Baby strollers are a common sight along woodland trails and gardens at the nonprofit Cibolo Nature Center & Farm in Boerne, which is open to the public from dawn to dusk each day.
“It’s extraordinary to watch their smiles and tiny hands reaching up in wonder at discovering the sounds and sights of nature,” Carolyn Chipman Evans, executive director of the 160-acre grounds, says about the center’s youngest visitors.
“Socializing with nature is such a healthy way for children of all ages to actively engage their senses,” says Chipman Evans. “Dozens of research studies have measured the significant social development and intellectual benefits that come with connecting to outdoor settings from the earliest age.”
Yet, research also shows that too few children are exposed to nature centers, public parks and other outdoor venues because of distance and time constraints – a situation often described as “nature deficit disorder.”
Chipman Evans says the nonprofit Boerne nature center has become a popular destination for urban San Antonio families looking for nearby wild places to bring babies and older children. The center has Little Explorers classes each Tuesday for preschool-age kids and summer nature camps for kids 5-12.
At the Library
Free Baby Time classes are offered to parents and infants each week at several San Antonio Public Library branches. “It’s a way for moms and babies to socialize with each other and with the library,” says Viki Ash, coordinator of children’s services at the San Antonio Public Library.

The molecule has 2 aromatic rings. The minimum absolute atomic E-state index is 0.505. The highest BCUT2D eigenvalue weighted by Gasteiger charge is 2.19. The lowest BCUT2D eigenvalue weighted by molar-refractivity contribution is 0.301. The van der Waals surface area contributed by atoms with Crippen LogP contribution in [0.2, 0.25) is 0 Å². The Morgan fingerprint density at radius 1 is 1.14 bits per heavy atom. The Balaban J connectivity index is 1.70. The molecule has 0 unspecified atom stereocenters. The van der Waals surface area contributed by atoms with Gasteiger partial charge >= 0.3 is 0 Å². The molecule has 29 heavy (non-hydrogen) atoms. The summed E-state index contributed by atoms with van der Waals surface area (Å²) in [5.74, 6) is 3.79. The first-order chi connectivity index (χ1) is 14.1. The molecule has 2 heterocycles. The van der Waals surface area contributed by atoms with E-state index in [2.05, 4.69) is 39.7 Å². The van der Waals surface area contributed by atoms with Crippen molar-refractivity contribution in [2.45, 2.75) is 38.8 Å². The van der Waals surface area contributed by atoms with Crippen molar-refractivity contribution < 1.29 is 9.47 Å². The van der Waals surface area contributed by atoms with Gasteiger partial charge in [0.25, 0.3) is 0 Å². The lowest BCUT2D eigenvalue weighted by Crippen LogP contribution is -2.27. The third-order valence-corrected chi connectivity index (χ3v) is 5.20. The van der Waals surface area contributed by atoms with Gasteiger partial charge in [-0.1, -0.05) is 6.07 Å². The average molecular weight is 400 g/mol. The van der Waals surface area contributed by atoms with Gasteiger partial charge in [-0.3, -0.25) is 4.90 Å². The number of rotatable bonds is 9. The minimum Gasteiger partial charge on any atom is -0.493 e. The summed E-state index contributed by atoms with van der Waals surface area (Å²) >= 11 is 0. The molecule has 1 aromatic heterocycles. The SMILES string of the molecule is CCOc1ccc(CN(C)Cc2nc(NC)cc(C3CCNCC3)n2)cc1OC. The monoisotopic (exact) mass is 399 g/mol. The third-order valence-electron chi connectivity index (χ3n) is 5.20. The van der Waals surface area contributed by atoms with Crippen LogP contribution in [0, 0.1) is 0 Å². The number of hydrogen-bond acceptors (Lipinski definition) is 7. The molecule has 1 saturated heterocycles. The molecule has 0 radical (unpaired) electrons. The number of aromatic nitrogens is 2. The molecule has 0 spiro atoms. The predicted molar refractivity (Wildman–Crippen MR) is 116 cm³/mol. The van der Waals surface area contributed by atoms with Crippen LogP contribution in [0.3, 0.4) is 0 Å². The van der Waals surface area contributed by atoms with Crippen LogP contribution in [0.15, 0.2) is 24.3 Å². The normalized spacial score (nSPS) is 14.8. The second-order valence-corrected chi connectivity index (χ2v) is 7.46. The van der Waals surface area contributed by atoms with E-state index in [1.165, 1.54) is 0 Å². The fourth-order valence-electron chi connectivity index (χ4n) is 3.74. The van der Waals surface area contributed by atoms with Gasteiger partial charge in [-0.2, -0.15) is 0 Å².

“We’re very interested in early literacy development and vocabulary. Listening to the human voice is important to brain development,” Ash says.
For example, parents can clap their hands to rhymes that are read aloud for infants, who also are encouraged to touch sturdy baby board books. “We buy board books and replace them with amazing regularity. They’re for babies to explore,” she says.
Recommended read-aloud e-books and hardcover editions for toddlers and older kids are available for infants of library members, too. “Parents can say, look, he’s only 1 and he’s in the reading club,” Ash says. “We’re not trying to turn every baby into Baby Einstein. It’s very light-hearted.”
Membership, of course, is free at the local library, and so is the app to download e-books free to library cardholders. “When you’re going on a trip, it’s nice to know that we have kiosks at the airport where you can download books,” she adds.